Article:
perseus and judith, hercules and thusnelda,they have done or suffered something, and though they are immortal, immortality hascome to them after experience, not before. here, not only in the solitude of nature,might a hero meet a goddess, or a heroine a god."charlotte!" cried the girl suddenly. "here's an idea. what if we popped off to rome to-morrow--straight to the vyses' hotel? for i do know what i want.i'm sick of florence. no, you said you'd go to the ends of theearth! do! do!"miss bartlett, with equal vivacity,


replied: "oh, you droll person!pray, what would become of your drive in the hills?" they passed together through the gauntbeauty of the square, laughing over the unpractical suggestion. chapter vi: the rev. arthur beebe, the rev.cuthbert eager,mr.emerson,mr.george emerson, miss eleanor lavish,miss charlottebartlett, and miss lucy honeychurch drive out in carriages to see a view; italiansdrive them. it was phaethon who drove them to fiesolethat memorable day, a youth all


irresponsibility and fire, recklesslyurging his master's horses up the stony hill. mr. beebe recognized him at once.neither the ages of faith nor the age of doubt had touched him; he was phaethon intuscany driving a cab. and it was persephone whom he asked leaveto pick up on the way, saying that she was his sister--persephone, tall and slenderand pale, returning with the spring to her mother's cottage, and still shading hereyes from the unaccustomed light. to her mr. eager objected, saying that herewas the thin edge of the wedge, and one must guard against imposition.


but the ladies interceded, and when it hadbeen made clear that it was a very great favour, the goddess was allowed to mountbeside the god. phaethon at once slipped the left rein overher head, thus enabling himself to drive with his arm round her waist.she did not mind. mr. eager, who sat with his back to thehorses, saw nothing of the indecorous proceeding, and continued his conversationwith lucy. the other two occupants of the carriagewere old mr. emerson and miss lavish. for a dreadful thing had happened: mr.beebe, without consulting mr. eager, had doubled the size of the party.


and though miss bartlett and miss lavishhad planned all the morning how the people were to sit, at the critical moment whenthe carriages came round they lost their heads, and miss lavish got in with lucy, while miss bartlett, with george emersonand mr. beebe, followed on behind. it was hard on the poor chaplain to havehis partie carree thus transformed. tea at a renaissance villa, if he had evermeditated it, was now impossible. lucy and miss bartlett had a certain styleabout them, and mr. beebe, though unreliable, was a man of parts. but a shoddy lady writer and a journalistwho had murdered his wife in the sight of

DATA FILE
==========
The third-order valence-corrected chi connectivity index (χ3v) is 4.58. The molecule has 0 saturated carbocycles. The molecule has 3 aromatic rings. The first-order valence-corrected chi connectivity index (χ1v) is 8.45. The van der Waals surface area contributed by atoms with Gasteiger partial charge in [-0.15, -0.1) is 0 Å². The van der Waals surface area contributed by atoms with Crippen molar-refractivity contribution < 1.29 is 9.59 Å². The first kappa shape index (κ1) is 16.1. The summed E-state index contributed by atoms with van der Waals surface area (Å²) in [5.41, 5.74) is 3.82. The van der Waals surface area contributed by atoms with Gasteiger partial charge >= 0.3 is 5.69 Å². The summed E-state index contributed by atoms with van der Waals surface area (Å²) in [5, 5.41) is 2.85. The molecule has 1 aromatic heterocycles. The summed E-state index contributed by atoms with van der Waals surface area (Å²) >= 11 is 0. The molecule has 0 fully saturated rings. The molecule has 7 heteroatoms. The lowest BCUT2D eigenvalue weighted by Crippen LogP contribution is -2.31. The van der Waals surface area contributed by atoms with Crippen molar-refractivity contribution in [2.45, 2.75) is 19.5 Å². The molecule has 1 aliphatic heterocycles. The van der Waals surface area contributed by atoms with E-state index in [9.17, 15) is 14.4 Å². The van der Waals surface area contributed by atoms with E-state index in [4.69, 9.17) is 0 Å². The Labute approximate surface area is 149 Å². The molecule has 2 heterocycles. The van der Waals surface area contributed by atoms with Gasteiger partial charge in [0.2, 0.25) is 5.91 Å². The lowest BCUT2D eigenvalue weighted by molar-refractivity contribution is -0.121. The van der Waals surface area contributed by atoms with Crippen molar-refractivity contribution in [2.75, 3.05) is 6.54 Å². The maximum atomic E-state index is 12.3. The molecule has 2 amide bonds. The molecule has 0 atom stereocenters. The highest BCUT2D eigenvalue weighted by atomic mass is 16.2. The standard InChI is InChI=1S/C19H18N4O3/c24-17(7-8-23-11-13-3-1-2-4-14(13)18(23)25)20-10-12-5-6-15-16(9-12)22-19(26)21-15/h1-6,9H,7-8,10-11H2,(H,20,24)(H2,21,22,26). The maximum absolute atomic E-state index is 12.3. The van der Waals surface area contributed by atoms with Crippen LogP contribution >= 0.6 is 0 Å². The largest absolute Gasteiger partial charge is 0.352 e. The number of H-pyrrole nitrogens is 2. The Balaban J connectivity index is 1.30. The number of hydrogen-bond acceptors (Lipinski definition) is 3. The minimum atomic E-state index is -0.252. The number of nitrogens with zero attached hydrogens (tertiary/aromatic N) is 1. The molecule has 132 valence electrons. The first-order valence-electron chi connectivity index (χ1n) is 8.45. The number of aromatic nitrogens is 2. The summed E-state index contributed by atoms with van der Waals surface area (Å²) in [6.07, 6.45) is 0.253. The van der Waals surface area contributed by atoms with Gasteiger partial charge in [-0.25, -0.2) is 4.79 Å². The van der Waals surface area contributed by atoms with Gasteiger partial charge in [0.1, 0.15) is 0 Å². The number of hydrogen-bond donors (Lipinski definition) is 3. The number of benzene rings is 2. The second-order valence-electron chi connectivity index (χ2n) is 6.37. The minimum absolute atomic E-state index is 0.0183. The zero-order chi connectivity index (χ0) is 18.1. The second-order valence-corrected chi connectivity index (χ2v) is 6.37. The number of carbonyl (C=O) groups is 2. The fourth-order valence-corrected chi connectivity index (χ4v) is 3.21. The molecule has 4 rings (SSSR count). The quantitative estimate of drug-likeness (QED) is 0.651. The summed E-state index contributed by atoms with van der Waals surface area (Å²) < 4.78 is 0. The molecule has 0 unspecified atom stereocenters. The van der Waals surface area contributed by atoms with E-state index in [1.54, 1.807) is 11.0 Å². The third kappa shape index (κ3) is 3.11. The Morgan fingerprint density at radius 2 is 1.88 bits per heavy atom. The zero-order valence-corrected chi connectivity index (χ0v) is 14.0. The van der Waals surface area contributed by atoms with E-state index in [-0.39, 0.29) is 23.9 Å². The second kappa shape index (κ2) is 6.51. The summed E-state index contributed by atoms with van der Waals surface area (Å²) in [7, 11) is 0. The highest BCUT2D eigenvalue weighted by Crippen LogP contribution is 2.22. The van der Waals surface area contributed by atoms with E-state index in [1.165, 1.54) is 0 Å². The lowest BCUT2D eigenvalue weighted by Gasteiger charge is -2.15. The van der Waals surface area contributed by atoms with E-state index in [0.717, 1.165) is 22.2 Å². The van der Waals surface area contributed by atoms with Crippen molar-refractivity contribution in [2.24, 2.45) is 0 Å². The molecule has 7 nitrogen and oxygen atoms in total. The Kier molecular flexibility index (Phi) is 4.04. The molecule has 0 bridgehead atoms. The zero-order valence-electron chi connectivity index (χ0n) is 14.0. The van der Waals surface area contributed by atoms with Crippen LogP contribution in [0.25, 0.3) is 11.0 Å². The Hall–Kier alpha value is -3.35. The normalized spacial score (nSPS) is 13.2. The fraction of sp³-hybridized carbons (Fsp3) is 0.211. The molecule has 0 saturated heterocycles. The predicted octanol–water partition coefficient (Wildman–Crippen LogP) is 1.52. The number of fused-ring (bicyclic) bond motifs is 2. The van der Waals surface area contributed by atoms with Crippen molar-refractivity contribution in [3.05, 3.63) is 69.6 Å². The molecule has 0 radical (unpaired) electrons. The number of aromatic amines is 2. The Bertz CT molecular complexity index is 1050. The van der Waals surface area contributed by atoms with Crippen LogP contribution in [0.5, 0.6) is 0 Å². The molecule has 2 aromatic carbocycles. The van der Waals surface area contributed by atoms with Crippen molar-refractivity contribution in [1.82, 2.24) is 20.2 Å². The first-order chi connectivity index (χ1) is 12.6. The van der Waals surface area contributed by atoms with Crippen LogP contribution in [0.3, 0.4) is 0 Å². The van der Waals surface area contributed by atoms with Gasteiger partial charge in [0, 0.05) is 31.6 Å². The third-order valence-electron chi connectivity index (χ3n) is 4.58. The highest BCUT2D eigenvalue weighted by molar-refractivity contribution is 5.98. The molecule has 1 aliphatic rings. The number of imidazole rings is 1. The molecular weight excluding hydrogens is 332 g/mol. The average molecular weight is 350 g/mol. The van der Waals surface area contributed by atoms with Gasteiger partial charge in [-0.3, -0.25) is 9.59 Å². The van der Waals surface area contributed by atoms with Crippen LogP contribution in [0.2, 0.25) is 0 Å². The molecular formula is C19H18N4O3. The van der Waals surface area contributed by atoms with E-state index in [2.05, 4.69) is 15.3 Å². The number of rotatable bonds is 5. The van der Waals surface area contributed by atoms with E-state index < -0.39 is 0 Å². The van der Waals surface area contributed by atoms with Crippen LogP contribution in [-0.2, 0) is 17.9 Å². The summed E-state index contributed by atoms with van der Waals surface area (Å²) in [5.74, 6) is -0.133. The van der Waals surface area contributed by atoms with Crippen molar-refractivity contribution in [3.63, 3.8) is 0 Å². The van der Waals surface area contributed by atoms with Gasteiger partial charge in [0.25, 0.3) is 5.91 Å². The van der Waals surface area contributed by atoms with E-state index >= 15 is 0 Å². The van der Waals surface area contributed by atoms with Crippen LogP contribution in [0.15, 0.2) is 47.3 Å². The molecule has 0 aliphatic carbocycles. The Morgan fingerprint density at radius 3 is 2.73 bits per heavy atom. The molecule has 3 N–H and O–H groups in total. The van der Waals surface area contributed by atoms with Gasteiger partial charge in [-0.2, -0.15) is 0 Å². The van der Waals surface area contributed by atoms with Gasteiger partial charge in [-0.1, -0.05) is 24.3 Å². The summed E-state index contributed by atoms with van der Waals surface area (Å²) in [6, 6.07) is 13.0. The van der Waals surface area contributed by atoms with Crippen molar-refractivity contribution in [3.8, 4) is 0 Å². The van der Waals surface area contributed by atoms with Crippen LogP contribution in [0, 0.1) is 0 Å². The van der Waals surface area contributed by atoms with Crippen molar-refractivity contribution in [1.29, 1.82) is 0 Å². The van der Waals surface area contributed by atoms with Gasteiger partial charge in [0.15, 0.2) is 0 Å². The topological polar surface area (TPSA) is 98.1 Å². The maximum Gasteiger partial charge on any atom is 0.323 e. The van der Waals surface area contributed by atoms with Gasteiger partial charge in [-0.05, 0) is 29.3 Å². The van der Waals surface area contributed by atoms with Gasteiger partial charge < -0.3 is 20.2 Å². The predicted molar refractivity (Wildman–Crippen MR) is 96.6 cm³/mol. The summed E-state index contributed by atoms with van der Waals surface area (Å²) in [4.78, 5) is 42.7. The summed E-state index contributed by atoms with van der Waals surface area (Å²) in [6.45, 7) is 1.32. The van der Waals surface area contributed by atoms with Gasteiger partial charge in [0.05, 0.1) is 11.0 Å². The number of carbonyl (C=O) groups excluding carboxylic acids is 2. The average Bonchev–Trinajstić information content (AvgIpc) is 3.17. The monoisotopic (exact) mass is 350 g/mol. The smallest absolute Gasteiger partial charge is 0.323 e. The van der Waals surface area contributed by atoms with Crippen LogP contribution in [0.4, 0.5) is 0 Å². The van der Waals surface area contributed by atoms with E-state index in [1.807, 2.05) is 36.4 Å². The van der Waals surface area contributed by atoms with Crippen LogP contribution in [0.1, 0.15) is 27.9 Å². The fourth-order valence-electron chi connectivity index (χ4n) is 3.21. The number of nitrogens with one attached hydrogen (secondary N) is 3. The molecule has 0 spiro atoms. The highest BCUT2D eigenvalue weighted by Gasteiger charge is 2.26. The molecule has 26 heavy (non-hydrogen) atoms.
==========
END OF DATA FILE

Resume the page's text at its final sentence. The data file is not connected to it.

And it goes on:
god--they should enter no villa at hisintroduction. lucy, elegantly dressed in white, sat erectand nervous amid these explosive ingredients, attentive to mr. eager,repressive towards miss lavish, watchful of old mr. emerson, hitherto fortunately asleep, thanks to a heavy lunch and thedrowsy atmosphere of spring. she looked on the expedition as the work offate. but for it she would have avoided georgeemerson successfully. in an open manner he had shown that hewished to continue their intimacy. she had refused, not because she dislikedhim, but because she did not know what had


happened, and suspected that he did know.and this frightened her. for the real event--whatever it was--hadtaken place, not in the loggia, but by the river.to behave wildly at the sight of death is pardonable. but to discuss it afterwards, to pass fromdiscussion into silence, and through silence into sympathy, that is an error,not of a startled emotion, but of the whole fabric. there was really something blameworthy (shethought) in their joint contemplation of the shadowy stream, in the common impulsewhich had turned them to the house without